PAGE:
/Researchers are developing new tools for analyzing large-scale superconducting circuits (via Qpute.com)
Researchers realize unconventional coherent control of solid-state spin qubits

Researchers are developing new tools for analyzing large-scale superconducting circuits (via Qpute.com)

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Next-generation computing and information processing are in an interesting world of quantum mechanics. Quantum computers are expected to solve large and highly complex problems that go beyond the capabilities of today’s most powerful supercomputers.

New research tools are needed to advance this field and fully develop quantum computers. Currently, researchers at Northwestern University Theoretical tool For large-scale superconducting analysis circuit.. These circuits use superconducting quantum bits or qubits, the smallest units of quantum computers, to store information.

The size of the circuit is important because protection from harmful noise tends to come at the expense of increasing the complexity of the circuit. Currently, there are few tools to tackle large-scale circuit modeling, and the northwestern method is an important contribution to the research community.

“Our framework is inspired by methods originally developed for the study of electrons in crystals, which gives us quantitative predictions of circuits that were previously difficult or impossible to access.” Said Daniel Weiss, the first author of this treatise. He is a fourth-year graduate student in Jenskoch’s research group and Superconducting qubit..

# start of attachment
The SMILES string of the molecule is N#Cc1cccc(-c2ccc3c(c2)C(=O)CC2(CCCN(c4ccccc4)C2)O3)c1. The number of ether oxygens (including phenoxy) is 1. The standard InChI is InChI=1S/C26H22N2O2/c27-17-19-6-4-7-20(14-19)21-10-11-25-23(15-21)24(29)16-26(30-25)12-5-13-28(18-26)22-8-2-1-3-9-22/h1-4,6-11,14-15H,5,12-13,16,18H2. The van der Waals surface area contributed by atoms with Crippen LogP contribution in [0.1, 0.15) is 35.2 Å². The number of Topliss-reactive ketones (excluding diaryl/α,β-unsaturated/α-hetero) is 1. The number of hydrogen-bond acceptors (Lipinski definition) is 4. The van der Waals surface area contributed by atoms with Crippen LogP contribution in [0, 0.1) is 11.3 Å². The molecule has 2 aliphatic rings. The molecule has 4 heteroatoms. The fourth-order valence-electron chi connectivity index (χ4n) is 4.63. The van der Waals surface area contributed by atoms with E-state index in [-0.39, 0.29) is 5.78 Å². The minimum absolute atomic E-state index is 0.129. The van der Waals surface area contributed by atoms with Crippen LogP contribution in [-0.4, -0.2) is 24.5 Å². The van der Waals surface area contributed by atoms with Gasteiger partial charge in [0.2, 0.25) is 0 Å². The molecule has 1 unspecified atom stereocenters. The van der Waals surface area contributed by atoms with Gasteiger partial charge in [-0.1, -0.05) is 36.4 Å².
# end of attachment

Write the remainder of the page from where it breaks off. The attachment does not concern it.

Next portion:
Koch, an associate professor of physics and astronomy at the Weinberg University of Arts and Sciences, is a member of the Center for Superconducting Quantum Materials Systems (SQMS) and the Center for Quantum Advantage Co-Design (C).2QA). Both national centers were founded last year by the US Department of Energy (DOE). SQMS focuses on building and deploying state-of-the-art quantum computers based on superconducting technology. NS2QA is building the basic tools needed to create scalable, distributed, fault-tolerant quantum computer systems.

“We are excited to contribute to the mission pursued by these two DOE centers and raise awareness of Northwestern University in the field of quantum information science,” said Koch.

In their study, researchers in the northwest explain how to use theoretical tools by extracting quantitative information from protected circuits that was not available with standard methods.

Details were published in the open access journal today (September 13th). Physical Review Study..

Researchers have studied especially protected qubits. These qubits are designed to protect against harmful noise and can result in much longer coherence times (how long quantum information is retained) than today’s state-of-the-art qubits.

These superconducting circuits are inevitably large, northwest tool It is a means to quantify the operation of these circuits. There are several existing tools that can analyze large superconducting circuits, but each works well only if certain conditions are met. The northwestern method is complementary and works well when these other tools can have suboptimal results.

The title of the paper is “Variational tight binding method for simulating large-scale superconducting circuits”.

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For more information:
DK Weiss et al, Variational Tight Binding Method for Simulating Large-Scale Superconducting Circuits, Physical Review Study (2021). DOI: 10.1103 / PhysRevResearch.3.033244

Quote: Researchers have obtained a large-scale superconducting circuit (2021, September) obtained from https://phys.org/news/2021-09-tool-large-superconducting-circuits.html on September 13, 2021. 13th) Develop new tools for analysis

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Researchers are developing new tools for analyzing large-scale superconducting circuits

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